“Solitary Reaper” draws from the Romantic era’s enthusiasm for ancient ballads and depicts the way these ancient songs bring a mysterious magic to people from one generation to the next.
“She Was a Phantom of Delight,” a sweet and personal poem, was written about his wife Mary, whom he admired as “A Perfect Woman, nobly planned,” having both homely sensible virtues and as angelic spirit. See more about this poem HERE.
On the one hand, Wordsworth worries that the exploding urban landscapes prevent people from living close to Nature, the source of spiritual peace and moral growth (see this post for discussion on “The World is Too Much With Us”). But in later years, as in “Steamboats, Viaducts, and Railways,” he wrote how human contributions to the landscape are not always foreign or unwelcome additions to nature. Who has not enjoyed gazing at a railroad bridge integrated prettily into a natural setting?
If you find you are a Wordsworth enthusiast, dip into the much longer work known as The Prelude, or Growth of the Poet’s Mind. In this poem, Wordsworth traces his significant life experiences from childhood to later youth that formed his mind and character into the poet he became. This poem among many others from the era testifies to the new interest in inner psychology, subjective perception, and personal modes of thinking that influence how each mind encounters the sensual world.
Wordsworth wrote the first version of The Prelude in 1805, but kept revising the poem throughout his career; later versions change or add material not in the original.
Samuel Taylor Coleridge: “The Eeolian Harp,” 1796; “The Rime of the Ancient Mariner,” 1798; “Frost at Midnight,” 1798; “This Lime-Tree Bower My Prison,” 1800, “Dejection: An Ode,” 1802; “Kubla Kahn,” 1816, “Christabel,” 1816; Chapter XIV, Biographia Literaria, 1817.
Along with his collaborator William Wordsworth, Coleridge defined poetic Romanticism, not only through example, as in his stunning poems like “Kubla Kahn” and “The Rime of the Ancient Mariner,” but also in his writings on poetic theory, as in the famous Biographica Literaria.
In Chapter XIV of Biographica Literaria, Coleridge explained the role that supernatural narratives would play in their joint project Lyrical Ballads:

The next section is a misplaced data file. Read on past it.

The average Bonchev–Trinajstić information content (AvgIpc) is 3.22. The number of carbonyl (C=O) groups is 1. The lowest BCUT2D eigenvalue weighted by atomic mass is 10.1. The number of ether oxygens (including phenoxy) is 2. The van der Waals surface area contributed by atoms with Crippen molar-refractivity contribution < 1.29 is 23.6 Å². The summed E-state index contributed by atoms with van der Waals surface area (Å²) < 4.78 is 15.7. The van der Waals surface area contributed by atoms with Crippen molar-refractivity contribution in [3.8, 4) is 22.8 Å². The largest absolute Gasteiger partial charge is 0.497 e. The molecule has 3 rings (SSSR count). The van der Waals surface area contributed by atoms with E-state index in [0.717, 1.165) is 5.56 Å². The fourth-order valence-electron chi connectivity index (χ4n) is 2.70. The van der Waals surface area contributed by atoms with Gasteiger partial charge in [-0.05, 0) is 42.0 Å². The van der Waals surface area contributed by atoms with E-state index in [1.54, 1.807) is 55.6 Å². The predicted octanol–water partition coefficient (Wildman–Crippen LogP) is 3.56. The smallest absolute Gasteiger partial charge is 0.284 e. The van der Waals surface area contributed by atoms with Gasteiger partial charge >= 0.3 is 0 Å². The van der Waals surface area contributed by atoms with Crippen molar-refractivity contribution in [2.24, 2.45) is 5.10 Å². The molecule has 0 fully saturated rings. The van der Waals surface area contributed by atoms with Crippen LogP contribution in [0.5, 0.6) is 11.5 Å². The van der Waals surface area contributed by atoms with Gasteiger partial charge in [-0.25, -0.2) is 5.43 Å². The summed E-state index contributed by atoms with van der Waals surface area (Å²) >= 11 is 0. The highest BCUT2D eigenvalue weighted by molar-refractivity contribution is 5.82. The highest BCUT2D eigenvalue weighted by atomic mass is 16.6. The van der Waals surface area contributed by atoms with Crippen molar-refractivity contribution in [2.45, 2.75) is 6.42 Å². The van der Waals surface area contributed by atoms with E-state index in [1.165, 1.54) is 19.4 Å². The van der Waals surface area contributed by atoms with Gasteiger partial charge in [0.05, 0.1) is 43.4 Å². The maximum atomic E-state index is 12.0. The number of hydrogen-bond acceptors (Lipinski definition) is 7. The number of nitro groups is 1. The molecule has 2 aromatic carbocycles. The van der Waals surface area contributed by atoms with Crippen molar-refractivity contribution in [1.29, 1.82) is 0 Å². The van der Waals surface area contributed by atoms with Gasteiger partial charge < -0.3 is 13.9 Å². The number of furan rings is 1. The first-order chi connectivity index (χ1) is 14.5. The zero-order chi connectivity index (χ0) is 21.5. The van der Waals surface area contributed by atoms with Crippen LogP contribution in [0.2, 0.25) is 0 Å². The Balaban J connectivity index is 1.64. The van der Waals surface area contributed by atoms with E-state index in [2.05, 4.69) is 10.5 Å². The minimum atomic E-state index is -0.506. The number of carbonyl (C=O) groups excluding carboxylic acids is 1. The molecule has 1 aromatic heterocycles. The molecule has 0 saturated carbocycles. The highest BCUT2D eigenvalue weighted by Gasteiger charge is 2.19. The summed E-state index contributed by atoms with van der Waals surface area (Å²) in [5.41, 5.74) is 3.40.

In this idea originated the plan of the ‘Lyrical Ballads’; in which it was agreed, that my endeavours should be directed to persons and characters supernatural, or at least romantic, yet so as to transfer from our inward nature a human interest and a semblance of truth sufficient to procure for these shadows of imagination that willing suspension of disbelief for the moment, which constitutes poetic faith.
To enjoy the results of Coleridge’s plan, read “The Rime of the Ancient Mariner,” a beautiful yet spooky tale about the need to revere nature’s creatures. Other works with supernatural elements are “Kubla Kahn” and “Cristabel.”
Coleridge also mediated on our human relationship to simple Nature itself, as in these poems:
“This Lime-Tree Bower My Prison” shows his kinship to Wordsworth at the time it was written; it is a meditation on how even the smallest contact with the natural world can soothe and improve the soul, and how previous experiences of stunning natural encounters can lighten the soul when remembered.
“The Eeolian Harp” is a meditation what can happen when Nature interacts with a creative poet’s mind.
In “Frost at Midnight,” Coleridge prays his infant will grow up amid scenes of Nature that will teach him the language of God and eternity.
Mary Robinson: “London’s Summer Morning,” “The Poor Singing Dame,” “The Haunted Beach,” all published 1800.
Mary Robinson lived an unusually varied life, from wife of a law clerk who later deserted her, to Mistress of George, Prince of Wales, to famous actress, to mistress of a member of Parliament. When all those means of support failed, she turned to writing. Both her novels and poems sold well. The selections given here are charming and varied in mood; Robinson could paint beautiful scenery and tell haunting emotional tales in a few harmonious words.
George Gordon, Lord Byron: Childe Harold’s Pilgrimage, A Romaunt, Canto the First, 1812; “She Walks in Beauty,” 1815; “When We Two Parted,” 1816; Manfred, 1817; Don Juan, Canto 1, 1818; “So We’ll Go No More A-Roving,” 1817.
Said by his former lover Lady Carolyn Lamb to be “mad, bad, and dangerous to know,” George Gordon, Lord Byron, is the most glamorous poet of the Romantic Era. He is also one of the most readable. Fluid and lovely lines of poetry seem to have just poured out of him, touching many subjects and many moods—melancholy, philosophical, satirical, dramatic, romantic, and comic.
Byron was a larger-than-life figure—his living riotous, his physical accomplishments impressive (achieved despite a lame foot), his love affairs notorious. His life as well as his poems and dramas, many of which featured heroes resembling himself, created the archetype now known as the Byronic Hero, who is talented, sensitive, powerful, and attractive, but alienated and solitary—a man with a secret guilty past who chooses to live and judge himself by his own rigorous rules, well outside of the morals dictated by society.
Many of Byron’s poems are quite long, so dip into a few to see what strikes your interest. Begin with the lovely short lyrics listed above, “She Walks in Beauty,” “When We Two Parted,” and “So We’ll Go No More A-Roving,” to get a taste and find how lovely Byron’s poems can be.